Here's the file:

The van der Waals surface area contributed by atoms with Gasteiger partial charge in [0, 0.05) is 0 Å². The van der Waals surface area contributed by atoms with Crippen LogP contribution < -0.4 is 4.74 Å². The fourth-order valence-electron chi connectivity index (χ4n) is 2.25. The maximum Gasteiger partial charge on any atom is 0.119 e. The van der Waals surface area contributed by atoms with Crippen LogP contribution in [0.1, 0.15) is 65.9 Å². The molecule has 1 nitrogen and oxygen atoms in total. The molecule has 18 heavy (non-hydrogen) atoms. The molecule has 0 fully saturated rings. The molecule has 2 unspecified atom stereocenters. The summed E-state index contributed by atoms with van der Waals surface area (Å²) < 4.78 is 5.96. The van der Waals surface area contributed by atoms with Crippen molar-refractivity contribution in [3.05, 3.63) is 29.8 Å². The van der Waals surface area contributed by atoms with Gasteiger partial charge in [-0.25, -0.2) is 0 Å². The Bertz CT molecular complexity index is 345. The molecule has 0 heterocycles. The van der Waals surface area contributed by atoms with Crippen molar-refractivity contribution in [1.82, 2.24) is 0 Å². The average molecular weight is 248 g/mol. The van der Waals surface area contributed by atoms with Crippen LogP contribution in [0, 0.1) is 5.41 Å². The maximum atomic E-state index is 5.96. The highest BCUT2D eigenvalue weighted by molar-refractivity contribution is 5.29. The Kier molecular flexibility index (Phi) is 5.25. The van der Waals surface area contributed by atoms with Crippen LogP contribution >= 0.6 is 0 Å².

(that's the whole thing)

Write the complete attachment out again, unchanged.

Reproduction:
The van der Waals surface area contributed by atoms with Gasteiger partial charge in [0, 0.05) is 0 Å². The van der Waals surface area contributed by atoms with Crippen LogP contribution < -0.4 is 4.74 Å². The fourth-order valence-electron chi connectivity index (χ4n) is 2.25. The maximum Gasteiger partial charge on any atom is 0.119 e. The van der Waals surface area contributed by atoms with Crippen LogP contribution in [0.1, 0.15) is 65.9 Å². The molecule has 1 nitrogen and oxygen atoms in total. The molecule has 18 heavy (non-hydrogen) atoms. The molecule has 0 fully saturated rings. The molecule has 2 unspecified atom stereocenters. The summed E-state index contributed by atoms with van der Waals surface area (Å²) < 4.78 is 5.96. The van der Waals surface area contributed by atoms with Crippen molar-refractivity contribution in [3.05, 3.63) is 29.8 Å². The van der Waals surface area contributed by atoms with Gasteiger partial charge in [-0.25, -0.2) is 0 Å². The Bertz CT molecular complexity index is 345. The molecule has 0 heterocycles. The van der Waals surface area contributed by atoms with Crippen molar-refractivity contribution in [1.82, 2.24) is 0 Å². The average molecular weight is 248 g/mol. The van der Waals surface area contributed by atoms with Crippen LogP contribution in [0, 0.1) is 5.41 Å². The maximum atomic E-state index is 5.96. The highest BCUT2D eigenvalue weighted by molar-refractivity contribution is 5.29. The Kier molecular flexibility index (Phi) is 5.25. The van der Waals surface area contributed by atoms with Crippen LogP contribution >= 0.6 is 0 Å².